The Federal Reserve Bank of Dallas reported that manufacturers in its region were more pessimistic in their assessments of the overall economy in July than in June. Their view of the macroeconomic environment has diminished in the last month, with the composite index of general business conditions dropping from 5.8 in June to -13.2 in July. Nearly 30 percent of respondents said that overall business activity had worsened, with 54 percent suggesting no change.
Even with this more downbeat appraisal of the larger economy, manufacturers continue to expand on net, albeit at a much slower rate. The index for respondents’ own company’s activity declined from 5.5 to 1.6.
There were several subcomponents of this survey that support this view. Measures of current production and employment saw some easing but remain stronger than other components. The production index, for instance, decreased from 15.5 to 12.0, still indicating some strength. In fact, 27 percent of respondents said that their production had increased in the past month, with 58 percent suggesting no change.
Some of the weaker areas included new orders, inventories, and capital expenditures. The new orders index dropped from 7.9 to 1.4, with the growth rate of new orders contracting. Similarly, capital investments also moved into negative territory, down from 8.1 to -0.8. Each of these suggests some murkiness in the coming months. Also of note is the fact that the prices received index has contracted for five months in a row, indicating that more firms have needed to reduce their selling price of late to move their goods.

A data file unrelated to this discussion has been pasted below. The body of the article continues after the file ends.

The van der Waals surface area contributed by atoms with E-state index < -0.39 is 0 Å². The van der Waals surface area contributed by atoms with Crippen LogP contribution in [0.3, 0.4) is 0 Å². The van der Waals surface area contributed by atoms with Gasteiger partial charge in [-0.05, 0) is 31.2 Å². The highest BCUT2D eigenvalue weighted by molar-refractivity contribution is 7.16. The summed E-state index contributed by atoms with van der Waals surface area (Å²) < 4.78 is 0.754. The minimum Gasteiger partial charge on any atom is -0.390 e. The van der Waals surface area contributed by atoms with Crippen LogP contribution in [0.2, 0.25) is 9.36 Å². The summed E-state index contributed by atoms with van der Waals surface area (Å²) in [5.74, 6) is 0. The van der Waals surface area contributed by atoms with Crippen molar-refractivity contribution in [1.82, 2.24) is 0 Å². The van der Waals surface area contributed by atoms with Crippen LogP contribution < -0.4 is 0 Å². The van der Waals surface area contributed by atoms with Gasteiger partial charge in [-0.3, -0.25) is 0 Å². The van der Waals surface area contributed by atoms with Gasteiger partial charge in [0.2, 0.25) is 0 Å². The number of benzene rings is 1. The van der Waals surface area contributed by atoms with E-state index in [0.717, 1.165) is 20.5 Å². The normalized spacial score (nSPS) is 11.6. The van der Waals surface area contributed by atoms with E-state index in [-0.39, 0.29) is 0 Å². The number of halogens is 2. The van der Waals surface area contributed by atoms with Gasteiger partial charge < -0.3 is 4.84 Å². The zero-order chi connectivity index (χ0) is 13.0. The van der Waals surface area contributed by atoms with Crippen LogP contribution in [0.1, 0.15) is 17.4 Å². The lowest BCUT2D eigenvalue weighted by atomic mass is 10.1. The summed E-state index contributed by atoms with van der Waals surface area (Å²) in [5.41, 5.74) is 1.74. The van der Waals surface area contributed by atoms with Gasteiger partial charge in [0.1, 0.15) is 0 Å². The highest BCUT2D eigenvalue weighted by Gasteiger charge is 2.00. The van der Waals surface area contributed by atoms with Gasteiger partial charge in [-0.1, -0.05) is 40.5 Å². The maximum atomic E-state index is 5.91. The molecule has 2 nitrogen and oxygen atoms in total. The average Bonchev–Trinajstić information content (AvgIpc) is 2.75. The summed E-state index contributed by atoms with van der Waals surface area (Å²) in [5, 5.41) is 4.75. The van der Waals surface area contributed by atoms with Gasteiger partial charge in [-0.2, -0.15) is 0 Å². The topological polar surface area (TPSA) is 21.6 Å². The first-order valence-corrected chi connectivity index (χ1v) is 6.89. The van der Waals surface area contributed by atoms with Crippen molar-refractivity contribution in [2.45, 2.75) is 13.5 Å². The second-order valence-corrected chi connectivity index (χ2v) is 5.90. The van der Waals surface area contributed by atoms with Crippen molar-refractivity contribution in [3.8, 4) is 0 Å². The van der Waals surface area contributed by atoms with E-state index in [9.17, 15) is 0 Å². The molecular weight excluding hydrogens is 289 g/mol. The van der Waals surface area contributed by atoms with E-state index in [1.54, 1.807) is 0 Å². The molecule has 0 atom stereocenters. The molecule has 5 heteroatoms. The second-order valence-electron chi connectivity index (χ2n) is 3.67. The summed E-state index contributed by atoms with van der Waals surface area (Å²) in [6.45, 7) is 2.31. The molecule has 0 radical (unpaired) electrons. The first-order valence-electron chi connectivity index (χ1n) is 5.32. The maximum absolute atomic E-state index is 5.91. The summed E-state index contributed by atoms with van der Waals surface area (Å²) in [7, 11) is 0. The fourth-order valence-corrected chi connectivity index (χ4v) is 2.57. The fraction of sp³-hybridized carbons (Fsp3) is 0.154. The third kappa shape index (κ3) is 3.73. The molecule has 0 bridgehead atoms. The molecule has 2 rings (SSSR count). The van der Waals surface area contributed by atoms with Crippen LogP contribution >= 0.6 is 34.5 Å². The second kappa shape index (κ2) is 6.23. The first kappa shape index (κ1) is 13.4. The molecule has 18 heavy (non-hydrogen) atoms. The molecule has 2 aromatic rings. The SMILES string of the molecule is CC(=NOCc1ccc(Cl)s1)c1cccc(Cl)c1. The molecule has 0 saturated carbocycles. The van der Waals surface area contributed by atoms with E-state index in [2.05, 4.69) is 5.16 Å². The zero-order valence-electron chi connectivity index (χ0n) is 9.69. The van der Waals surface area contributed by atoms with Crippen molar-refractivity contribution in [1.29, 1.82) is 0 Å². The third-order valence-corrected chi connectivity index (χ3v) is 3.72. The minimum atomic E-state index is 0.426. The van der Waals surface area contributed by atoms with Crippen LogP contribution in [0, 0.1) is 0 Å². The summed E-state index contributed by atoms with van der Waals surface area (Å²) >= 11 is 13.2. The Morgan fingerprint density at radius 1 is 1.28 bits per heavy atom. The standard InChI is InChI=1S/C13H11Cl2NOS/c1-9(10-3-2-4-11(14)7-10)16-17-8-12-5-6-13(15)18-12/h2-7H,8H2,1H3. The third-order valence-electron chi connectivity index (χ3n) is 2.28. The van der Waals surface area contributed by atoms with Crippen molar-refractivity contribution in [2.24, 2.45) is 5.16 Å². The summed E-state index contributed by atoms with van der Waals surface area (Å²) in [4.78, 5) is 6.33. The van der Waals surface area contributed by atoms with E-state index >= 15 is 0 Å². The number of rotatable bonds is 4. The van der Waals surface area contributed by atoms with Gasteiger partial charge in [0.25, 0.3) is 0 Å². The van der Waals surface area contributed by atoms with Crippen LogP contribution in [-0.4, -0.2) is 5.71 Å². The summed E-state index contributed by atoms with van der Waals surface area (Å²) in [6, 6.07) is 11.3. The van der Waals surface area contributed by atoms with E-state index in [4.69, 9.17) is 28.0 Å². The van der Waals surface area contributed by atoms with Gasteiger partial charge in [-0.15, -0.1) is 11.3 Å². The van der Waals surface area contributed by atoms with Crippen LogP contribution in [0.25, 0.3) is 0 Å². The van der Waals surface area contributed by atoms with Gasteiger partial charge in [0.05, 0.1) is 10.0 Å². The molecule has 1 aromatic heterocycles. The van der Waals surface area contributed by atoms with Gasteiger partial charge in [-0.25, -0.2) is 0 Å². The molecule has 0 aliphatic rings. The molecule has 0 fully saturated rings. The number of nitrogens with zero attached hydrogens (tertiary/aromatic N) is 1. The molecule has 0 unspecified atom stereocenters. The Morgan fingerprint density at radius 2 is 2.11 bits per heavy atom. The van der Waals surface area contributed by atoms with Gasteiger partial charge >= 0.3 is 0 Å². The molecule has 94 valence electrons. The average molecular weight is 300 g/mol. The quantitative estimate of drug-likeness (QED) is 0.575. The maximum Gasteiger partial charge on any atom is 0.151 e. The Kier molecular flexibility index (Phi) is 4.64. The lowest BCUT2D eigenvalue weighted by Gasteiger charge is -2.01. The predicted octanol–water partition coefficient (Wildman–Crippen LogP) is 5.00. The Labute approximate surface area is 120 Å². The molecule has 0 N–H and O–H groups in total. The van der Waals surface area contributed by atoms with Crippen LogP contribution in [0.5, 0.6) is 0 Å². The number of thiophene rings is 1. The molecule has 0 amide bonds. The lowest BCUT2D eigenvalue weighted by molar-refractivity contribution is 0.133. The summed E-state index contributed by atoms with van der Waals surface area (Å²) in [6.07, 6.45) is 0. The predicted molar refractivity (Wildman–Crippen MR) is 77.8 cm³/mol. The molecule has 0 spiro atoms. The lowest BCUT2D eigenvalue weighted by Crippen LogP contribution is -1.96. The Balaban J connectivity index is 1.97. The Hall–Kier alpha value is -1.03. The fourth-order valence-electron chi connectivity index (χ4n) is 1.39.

Regarding future expectations, manufacturers in Texas remain guarded in their optimism. Their assessment of the macroeconomy six months from now has shifted from positive to negative, and this has altered many company’s forecasts.
Still, with some easing, various measures of production, orders, employment, and capital spending remain strongly positive. Over 39 percent think that production will be higher than now, for instance.
Overall, the Dallas Fed survey is consistent with other regions measures of sentiment. Manufacturers have become more anxious about the economy in the past few months, weakening their outlook. The sample comments tend to highlight this, as they tend to focus on the fiscal cliff, the regulatory climate, and reduced confidence. And yet, despite that, many of them indicate modest expansion in their businesses moving forward – an interesting, if not hopeful, split in outlook.
Chad Moutray is chief economist, National Association of Manufacturers.
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